Caroline Herschel ~ Little Known Astronomer
Although the last name of Herschel may ring a bell, most people associate the surname with William (who made many discoveries in space). However, his sister Caroline, was actually the first women to receive the Royal Astronomical Society’s gold medal in 1828 for the discovery of six new comets and also the first female to be paid for her contributions. This prestigious award would not be given to another woman until 1996.
Today (March 16th) would’ve been Caroline’s 266th birthday so we honor her and her contributions to space this day. She was born in 1750 in Hanover Germany and the eight child for the Herschel family. Caroline was a pioneer for women at a time when females were viewed mostly as wives, mothers and housekeepers. Although, Caroline very well may have wanted those titles, she was plagued when she was 10 years-old with typhus, a disease that left her growth stunted and her body badly scarred. Because of Caroline’s physical “disabilities” (she never grew taller than 4 ft 3 in) it was assumed she would never marry.
Caroline the Soprano
After experiencing a difficult childhood, Caroline moved to England when she was 22 to join her brother William Herschel in Bath. Here she trained as a singer and actually was able to nab a part in many performances as a soprano. Oddly enough, William also had started his career as a musician, but soon developed a passion for astronomy, which he shared with his sister.
Caroline the Assistant
After William left his music career behind he went on (in 1778) to discover the planet Uranus. This indeed was a huge find and for it he was knighted and appointed to the position of King’s Astronomer for George III. By this time Caroline was in her early thirties and still living in England, so she traveled with her brother and became his assistant.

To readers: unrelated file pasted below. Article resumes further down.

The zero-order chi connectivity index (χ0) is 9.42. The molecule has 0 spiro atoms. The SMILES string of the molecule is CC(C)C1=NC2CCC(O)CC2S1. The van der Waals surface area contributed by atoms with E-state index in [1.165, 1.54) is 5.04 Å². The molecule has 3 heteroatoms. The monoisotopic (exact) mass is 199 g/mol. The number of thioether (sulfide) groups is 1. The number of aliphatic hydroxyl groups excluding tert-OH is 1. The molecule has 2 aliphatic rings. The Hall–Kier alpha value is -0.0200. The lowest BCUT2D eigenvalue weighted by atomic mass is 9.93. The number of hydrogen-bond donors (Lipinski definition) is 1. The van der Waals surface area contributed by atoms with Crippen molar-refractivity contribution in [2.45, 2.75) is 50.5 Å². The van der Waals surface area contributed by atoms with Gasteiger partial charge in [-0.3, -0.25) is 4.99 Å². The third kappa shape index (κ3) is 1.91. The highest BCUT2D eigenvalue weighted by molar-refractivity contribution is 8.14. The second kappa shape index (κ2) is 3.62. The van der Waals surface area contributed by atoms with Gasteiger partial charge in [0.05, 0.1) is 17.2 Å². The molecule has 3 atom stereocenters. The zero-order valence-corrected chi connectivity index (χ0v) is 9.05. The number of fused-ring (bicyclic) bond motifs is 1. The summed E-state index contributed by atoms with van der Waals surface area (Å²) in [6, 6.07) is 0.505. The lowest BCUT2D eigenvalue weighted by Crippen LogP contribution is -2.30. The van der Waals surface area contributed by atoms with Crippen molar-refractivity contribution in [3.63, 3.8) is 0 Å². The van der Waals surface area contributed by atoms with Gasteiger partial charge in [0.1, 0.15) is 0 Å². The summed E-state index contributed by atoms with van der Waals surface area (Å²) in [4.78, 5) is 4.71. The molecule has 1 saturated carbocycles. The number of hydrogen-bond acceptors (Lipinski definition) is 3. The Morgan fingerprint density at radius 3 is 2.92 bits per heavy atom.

Caroline the Discoverer
Caroline may have only been an assistant by title, but that didn’t stop her from making a few astronomical observations on her own. The year was 1786 and summer was in full swing when Caroline made her first discovery; a comet. This was huge since comets are made up of gas and ice, and often have a long tail, or coma. Plus, being a woman, Caroline was definitely in an unique position for the time period.
Caroline’s Comets & Crater
Caroline must have been bitten by the astronomy bug, because she went on to discover seven comets, five of which she is given full credit for. Several of the comets she discovered, such as the 35P/Herschel-Rigollet comet, which was last seen in 1939, were also named after her. But that’s not all, Caroline also has a moon crater (C. Herschel) named in her honor and also the asteroid 281 Lucretia (which is her second given name) to her credit.
Although, not a full-fledged astronomer, Caroline was still recognized as being William’s assistant and started getting paid to do so. This made her the first woman to every be paid in this field for her contribution to science.
Caroline Herschel also was the first woman to be awarded the Royal Astronomical Society’s top prize in 1828 for producing a catalog of nebulae (interstellar clouds of dust, hydrogen, helium and other ionized gases). The next woman to win the gold award was Vera Rubin in 1996.
When Caroline was 96 (the year before she died) she was awarded a Gold Medal for Science from the King of Prussia. It was given to her “in recognition of the valuable services rendered to Astronomy by you, as the fellow-worker of your immortal brother, Sir William Herschel, by discoveries, observations, and laborious calculations.”
Caroline may not have been a “beauty” in the eyes of man, but her contributions to astronomy and science will never be forgotten.